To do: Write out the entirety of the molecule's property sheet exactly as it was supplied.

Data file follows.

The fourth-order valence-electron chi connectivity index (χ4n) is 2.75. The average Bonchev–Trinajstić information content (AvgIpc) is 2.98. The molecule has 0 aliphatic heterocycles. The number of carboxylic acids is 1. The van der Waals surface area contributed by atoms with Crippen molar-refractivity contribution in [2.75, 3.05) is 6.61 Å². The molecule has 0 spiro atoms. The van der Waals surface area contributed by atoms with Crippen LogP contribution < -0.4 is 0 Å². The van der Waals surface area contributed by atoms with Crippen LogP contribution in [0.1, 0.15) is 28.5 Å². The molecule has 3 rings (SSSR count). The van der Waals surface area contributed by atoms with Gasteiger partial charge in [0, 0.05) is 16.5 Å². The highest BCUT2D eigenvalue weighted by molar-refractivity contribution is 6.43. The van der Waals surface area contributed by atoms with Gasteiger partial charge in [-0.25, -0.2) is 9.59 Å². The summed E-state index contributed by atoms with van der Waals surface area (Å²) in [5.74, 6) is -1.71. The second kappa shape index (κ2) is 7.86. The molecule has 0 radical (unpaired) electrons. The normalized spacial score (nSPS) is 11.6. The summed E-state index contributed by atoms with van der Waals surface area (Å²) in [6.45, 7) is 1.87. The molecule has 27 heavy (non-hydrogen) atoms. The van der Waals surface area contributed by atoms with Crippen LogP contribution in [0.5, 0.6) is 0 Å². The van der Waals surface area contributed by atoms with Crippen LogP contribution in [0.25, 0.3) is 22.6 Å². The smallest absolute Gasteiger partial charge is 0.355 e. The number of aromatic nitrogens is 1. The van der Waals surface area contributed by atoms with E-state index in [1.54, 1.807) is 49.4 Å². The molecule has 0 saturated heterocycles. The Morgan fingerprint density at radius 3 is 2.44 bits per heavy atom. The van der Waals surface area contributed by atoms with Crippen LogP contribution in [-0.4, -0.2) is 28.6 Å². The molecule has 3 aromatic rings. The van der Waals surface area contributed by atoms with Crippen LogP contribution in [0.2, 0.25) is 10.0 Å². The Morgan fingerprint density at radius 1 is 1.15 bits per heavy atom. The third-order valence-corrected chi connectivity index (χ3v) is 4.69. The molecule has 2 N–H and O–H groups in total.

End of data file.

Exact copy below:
The fourth-order valence-electron chi connectivity index (χ4n) is 2.75. The average Bonchev–Trinajstić information content (AvgIpc) is 2.98. The molecule has 0 aliphatic heterocycles. The number of carboxylic acids is 1. The van der Waals surface area contributed by atoms with Crippen molar-refractivity contribution in [2.75, 3.05) is 6.61 Å². The molecule has 0 spiro atoms. The van der Waals surface area contributed by atoms with Crippen LogP contribution < -0.4 is 0 Å². The van der Waals surface area contributed by atoms with Crippen LogP contribution in [0.1, 0.15) is 28.5 Å². The molecule has 3 rings (SSSR count). The van der Waals surface area contributed by atoms with Gasteiger partial charge in [0, 0.05) is 16.5 Å². The highest BCUT2D eigenvalue weighted by molar-refractivity contribution is 6.43. The van der Waals surface area contributed by atoms with Gasteiger partial charge in [-0.25, -0.2) is 9.59 Å². The summed E-state index contributed by atoms with van der Waals surface area (Å²) in [5.74, 6) is -1.71. The second kappa shape index (κ2) is 7.86. The molecule has 0 radical (unpaired) electrons. The normalized spacial score (nSPS) is 11.6. The summed E-state index contributed by atoms with van der Waals surface area (Å²) in [6.45, 7) is 1.87. The molecule has 27 heavy (non-hydrogen) atoms. The van der Waals surface area contributed by atoms with Crippen LogP contribution in [0.5, 0.6) is 0 Å². The van der Waals surface area contributed by atoms with Crippen LogP contribution in [0.25, 0.3) is 22.6 Å². The smallest absolute Gasteiger partial charge is 0.355 e. The number of aromatic nitrogens is 1. The van der Waals surface area contributed by atoms with E-state index in [1.54, 1.807) is 49.4 Å². The molecule has 0 saturated heterocycles. The Morgan fingerprint density at radius 3 is 2.44 bits per heavy atom. The van der Waals surface area contributed by atoms with Crippen LogP contribution in [-0.4, -0.2) is 28.6 Å². The molecule has 3 aromatic rings. The van der Waals surface area contributed by atoms with Crippen LogP contribution in [0.2, 0.25) is 10.0 Å². The Morgan fingerprint density at radius 1 is 1.15 bits per heavy atom. The third-order valence-corrected chi connectivity index (χ3v) is 4.69. The molecule has 2 N–H and O–H groups in total.